Art

Garth Johnson Leaves ASU Art Museum Ceramics Research Center

Garth Johnson, former curator for ASU Art Museum's Ceramics Research Center
Garth Johnson, former curator for ASU Art Museum's Ceramics Research Center Tom Story
Garth Johnson is no longer the curator at ASU Art Museum's Ceramics Research Center. His last day at the museum was Friday, March 30.

When Johnson's contract came up for renewal, the museum opted not to renew it, according to a museum spokesperson. Museum officials have not shared the reason for the decision. But museum director Miki Garcia sent a statement to Phoenix New Times by email on Friday, April 27.

“We thank Garth Johnson for his service to the museum – he was a champion of our ceramics collection, and we are grateful," Garcia's message said, in part.

The Ceramics Research Center opened in 2002 and has a collection of more than 4,000 pieces. It presents several exhibitions each year, and has open storage so visitors can view objects in the collection.

Johnson announced the news with a lengthy public post on his Facebook page on Saturday, March 31. "I wanted to let you know that I have parted ways with the ASU Art Museum Ceramics Research Center," the statement begins. "Serving as the curator of ceramics there has been the most fulfilling and rewarding experience of my life."

Johnson had served as curator for the Ceramics Research Center since December 2014. He replaced founding curator Peter Held, who retired in June 2014. In his Facebook announcement, Johnson praised Held for "blazing the trail," and he also thanked the artists, collectors, and museum staff who "lent their support and energy for the ceramics center."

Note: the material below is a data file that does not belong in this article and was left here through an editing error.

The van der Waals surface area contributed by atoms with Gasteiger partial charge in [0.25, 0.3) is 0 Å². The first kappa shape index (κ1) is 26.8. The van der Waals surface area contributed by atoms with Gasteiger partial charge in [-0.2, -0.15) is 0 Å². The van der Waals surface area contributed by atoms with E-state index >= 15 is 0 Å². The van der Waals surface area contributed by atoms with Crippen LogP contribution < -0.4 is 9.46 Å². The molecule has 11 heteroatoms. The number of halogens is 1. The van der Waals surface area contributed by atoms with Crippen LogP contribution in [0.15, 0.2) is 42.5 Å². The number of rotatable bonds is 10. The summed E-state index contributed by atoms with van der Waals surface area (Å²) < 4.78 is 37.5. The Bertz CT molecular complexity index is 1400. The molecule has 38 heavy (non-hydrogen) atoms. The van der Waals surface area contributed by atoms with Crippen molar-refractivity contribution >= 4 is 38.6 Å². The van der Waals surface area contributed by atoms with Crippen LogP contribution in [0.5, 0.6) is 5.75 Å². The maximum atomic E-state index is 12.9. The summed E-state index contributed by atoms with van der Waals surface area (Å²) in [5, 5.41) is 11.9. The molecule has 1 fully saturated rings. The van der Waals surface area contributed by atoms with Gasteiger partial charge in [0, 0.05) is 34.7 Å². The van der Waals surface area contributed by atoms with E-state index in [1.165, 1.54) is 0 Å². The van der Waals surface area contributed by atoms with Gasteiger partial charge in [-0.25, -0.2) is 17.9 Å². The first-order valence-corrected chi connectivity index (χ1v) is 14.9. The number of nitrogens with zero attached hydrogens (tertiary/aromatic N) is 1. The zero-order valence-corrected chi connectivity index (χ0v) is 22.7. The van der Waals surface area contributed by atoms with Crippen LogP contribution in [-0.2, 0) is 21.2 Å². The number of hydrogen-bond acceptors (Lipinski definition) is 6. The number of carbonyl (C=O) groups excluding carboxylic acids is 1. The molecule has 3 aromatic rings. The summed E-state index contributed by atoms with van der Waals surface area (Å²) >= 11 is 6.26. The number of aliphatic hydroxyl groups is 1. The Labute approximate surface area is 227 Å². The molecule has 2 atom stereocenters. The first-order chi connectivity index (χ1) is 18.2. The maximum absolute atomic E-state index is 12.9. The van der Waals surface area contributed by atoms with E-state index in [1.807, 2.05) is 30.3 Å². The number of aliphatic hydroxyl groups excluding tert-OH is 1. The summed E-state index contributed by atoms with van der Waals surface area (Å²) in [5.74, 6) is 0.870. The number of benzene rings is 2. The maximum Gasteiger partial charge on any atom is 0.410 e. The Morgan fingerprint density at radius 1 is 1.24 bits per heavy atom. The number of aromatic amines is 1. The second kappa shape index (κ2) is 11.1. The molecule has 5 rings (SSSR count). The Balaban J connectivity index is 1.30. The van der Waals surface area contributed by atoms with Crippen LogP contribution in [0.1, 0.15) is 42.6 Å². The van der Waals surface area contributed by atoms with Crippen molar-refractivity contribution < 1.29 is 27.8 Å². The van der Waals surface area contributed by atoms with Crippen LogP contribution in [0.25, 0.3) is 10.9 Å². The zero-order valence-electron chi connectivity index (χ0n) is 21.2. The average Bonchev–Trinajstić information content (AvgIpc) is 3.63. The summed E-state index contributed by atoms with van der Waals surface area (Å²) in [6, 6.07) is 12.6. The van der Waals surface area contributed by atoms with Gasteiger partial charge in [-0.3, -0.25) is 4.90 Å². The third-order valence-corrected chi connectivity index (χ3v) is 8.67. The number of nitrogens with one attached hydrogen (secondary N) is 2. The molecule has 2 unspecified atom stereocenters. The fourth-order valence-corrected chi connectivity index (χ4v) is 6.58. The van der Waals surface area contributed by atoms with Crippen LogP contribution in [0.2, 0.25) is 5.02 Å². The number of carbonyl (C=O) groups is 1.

Johnson's inaugural exhibit, titled "Recorded Matter: Ceramics in Motion," was among his best. Other shows he curated included "Statement Piece" featuring work by Erik Gronborg and Ehren Tool, "Breach: Log 16" featuring work by Courtney Leonard, and "Pipe Brothers: Tom and James Franco."

The former curator hasn't responded to Phoenix New Times' requests for comment as of this writing.

However, Johnson hinted at his future plans in a portion of his March 31 post:

"I’m looking forward to taking some restorative time off to spend time with my family and work on fixing my health issues. I’ll also be dusting off some writing and research projects and formulating our next adventure… a couple of great opportunities in the near future have already presented themselves. Stay tuned."

A museum spokesperson says they will be initiating a search for Johnson's replacement in the near future.
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Lynn Trimble is an award-winning freelance writer and photographer specializing in arts and culture, including visual and performing arts
Contact: Lynn Trimble